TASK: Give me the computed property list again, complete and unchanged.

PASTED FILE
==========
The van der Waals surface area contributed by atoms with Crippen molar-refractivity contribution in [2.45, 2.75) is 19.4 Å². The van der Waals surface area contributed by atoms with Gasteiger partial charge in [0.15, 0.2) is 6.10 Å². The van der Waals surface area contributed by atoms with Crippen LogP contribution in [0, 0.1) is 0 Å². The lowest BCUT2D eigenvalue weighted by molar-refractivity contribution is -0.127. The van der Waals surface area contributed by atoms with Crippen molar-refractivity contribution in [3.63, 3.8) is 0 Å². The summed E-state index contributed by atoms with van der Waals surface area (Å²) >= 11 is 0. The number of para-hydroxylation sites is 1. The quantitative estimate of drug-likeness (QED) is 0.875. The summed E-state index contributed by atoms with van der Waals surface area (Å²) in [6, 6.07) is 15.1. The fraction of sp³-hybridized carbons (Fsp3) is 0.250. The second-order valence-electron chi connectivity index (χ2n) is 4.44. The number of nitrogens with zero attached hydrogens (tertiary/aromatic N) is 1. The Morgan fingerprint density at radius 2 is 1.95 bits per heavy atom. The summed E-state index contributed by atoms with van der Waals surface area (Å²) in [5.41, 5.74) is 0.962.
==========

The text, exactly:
The van der Waals surface area contributed by atoms with Crippen molar-refractivity contribution in [2.45, 2.75) is 19.4 Å². The van der Waals surface area contributed by atoms with Gasteiger partial charge in [0.15, 0.2) is 6.10 Å². The van der Waals surface area contributed by atoms with Crippen LogP contribution in [0, 0.1) is 0 Å². The lowest BCUT2D eigenvalue weighted by molar-refractivity contribution is -0.127. The van der Waals surface area contributed by atoms with Crippen molar-refractivity contribution in [3.63, 3.8) is 0 Å². The summed E-state index contributed by atoms with van der Waals surface area (Å²) >= 11 is 0. The number of para-hydroxylation sites is 1. The quantitative estimate of drug-likeness (QED) is 0.875. The summed E-state index contributed by atoms with van der Waals surface area (Å²) in [6, 6.07) is 15.1. The fraction of sp³-hybridized carbons (Fsp3) is 0.250. The second-order valence-electron chi connectivity index (χ2n) is 4.44. The number of nitrogens with zero attached hydrogens (tertiary/aromatic N) is 1. The Morgan fingerprint density at radius 2 is 1.95 bits per heavy atom. The summed E-state index contributed by atoms with van der Waals surface area (Å²) in [5.41, 5.74) is 0.962.